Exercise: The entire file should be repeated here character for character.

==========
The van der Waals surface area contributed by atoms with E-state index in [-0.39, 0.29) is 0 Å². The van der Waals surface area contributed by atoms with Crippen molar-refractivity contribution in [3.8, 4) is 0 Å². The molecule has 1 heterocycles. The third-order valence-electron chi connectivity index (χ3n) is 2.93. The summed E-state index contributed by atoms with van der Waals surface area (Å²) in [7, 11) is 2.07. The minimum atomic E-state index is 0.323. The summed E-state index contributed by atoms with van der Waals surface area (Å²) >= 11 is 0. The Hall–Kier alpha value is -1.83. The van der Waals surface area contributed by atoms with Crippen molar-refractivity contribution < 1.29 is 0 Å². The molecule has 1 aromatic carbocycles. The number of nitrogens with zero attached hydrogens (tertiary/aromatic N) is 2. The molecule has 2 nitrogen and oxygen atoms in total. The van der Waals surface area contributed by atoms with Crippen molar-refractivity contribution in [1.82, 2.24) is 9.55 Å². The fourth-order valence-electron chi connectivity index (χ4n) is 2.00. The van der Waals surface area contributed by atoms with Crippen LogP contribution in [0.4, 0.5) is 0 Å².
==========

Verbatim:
The van der Waals surface area contributed by atoms with E-state index in [-0.39, 0.29) is 0 Å². The van der Waals surface area contributed by atoms with Crippen molar-refractivity contribution in [3.8, 4) is 0 Å². The molecule has 1 heterocycles. The third-order valence-electron chi connectivity index (χ3n) is 2.93. The summed E-state index contributed by atoms with van der Waals surface area (Å²) in [7, 11) is 2.07. The minimum atomic E-state index is 0.323. The summed E-state index contributed by atoms with van der Waals surface area (Å²) >= 11 is 0. The Hall–Kier alpha value is -1.83. The van der Waals surface area contributed by atoms with Crippen molar-refractivity contribution < 1.29 is 0 Å². The molecule has 1 aromatic carbocycles. The number of nitrogens with zero attached hydrogens (tertiary/aromatic N) is 2. The molecule has 2 nitrogen and oxygen atoms in total. The van der Waals surface area contributed by atoms with Crippen molar-refractivity contribution in [1.82, 2.24) is 9.55 Å². The fourth-order valence-electron chi connectivity index (χ4n) is 2.00. The van der Waals surface area contributed by atoms with Crippen LogP contribution in [0.4, 0.5) is 0 Å².